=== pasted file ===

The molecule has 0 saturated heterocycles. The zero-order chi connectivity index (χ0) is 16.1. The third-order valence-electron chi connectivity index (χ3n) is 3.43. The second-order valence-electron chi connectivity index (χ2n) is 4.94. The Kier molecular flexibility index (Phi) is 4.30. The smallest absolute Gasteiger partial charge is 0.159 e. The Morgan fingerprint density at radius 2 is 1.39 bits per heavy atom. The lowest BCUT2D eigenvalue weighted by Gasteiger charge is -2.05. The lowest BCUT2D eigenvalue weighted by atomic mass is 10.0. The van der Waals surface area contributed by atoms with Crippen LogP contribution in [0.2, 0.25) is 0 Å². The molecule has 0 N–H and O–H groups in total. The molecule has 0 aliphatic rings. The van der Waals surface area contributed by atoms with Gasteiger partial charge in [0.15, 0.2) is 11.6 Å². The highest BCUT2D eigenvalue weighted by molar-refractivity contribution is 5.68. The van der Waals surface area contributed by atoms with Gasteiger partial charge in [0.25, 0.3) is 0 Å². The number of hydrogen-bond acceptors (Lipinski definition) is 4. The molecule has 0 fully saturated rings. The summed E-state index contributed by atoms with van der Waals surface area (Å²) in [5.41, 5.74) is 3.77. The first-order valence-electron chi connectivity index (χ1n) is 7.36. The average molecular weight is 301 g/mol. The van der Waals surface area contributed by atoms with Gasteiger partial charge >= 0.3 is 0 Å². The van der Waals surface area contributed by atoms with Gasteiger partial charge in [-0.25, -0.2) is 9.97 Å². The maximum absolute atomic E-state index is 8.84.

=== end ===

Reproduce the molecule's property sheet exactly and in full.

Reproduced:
The molecule has 0 saturated heterocycles. The zero-order chi connectivity index (χ0) is 16.1. The third-order valence-electron chi connectivity index (χ3n) is 3.43. The second-order valence-electron chi connectivity index (χ2n) is 4.94. The Kier molecular flexibility index (Phi) is 4.30. The smallest absolute Gasteiger partial charge is 0.159 e. The Morgan fingerprint density at radius 2 is 1.39 bits per heavy atom. The lowest BCUT2D eigenvalue weighted by Gasteiger charge is -2.05. The lowest BCUT2D eigenvalue weighted by atomic mass is 10.0. The van der Waals surface area contributed by atoms with Crippen LogP contribution in [0.2, 0.25) is 0 Å². The molecule has 0 N–H and O–H groups in total. The molecule has 0 aliphatic rings. The van der Waals surface area contributed by atoms with Gasteiger partial charge in [0.15, 0.2) is 11.6 Å². The highest BCUT2D eigenvalue weighted by molar-refractivity contribution is 5.68. The van der Waals surface area contributed by atoms with Gasteiger partial charge in [0.25, 0.3) is 0 Å². The number of hydrogen-bond acceptors (Lipinski definition) is 4. The molecule has 0 fully saturated rings. The summed E-state index contributed by atoms with van der Waals surface area (Å²) in [5.41, 5.74) is 3.77. The first-order valence-electron chi connectivity index (χ1n) is 7.36. The average molecular weight is 301 g/mol. The van der Waals surface area contributed by atoms with Gasteiger partial charge >= 0.3 is 0 Å². The van der Waals surface area contributed by atoms with Gasteiger partial charge in [-0.25, -0.2) is 9.97 Å². The maximum absolute atomic E-state index is 8.84.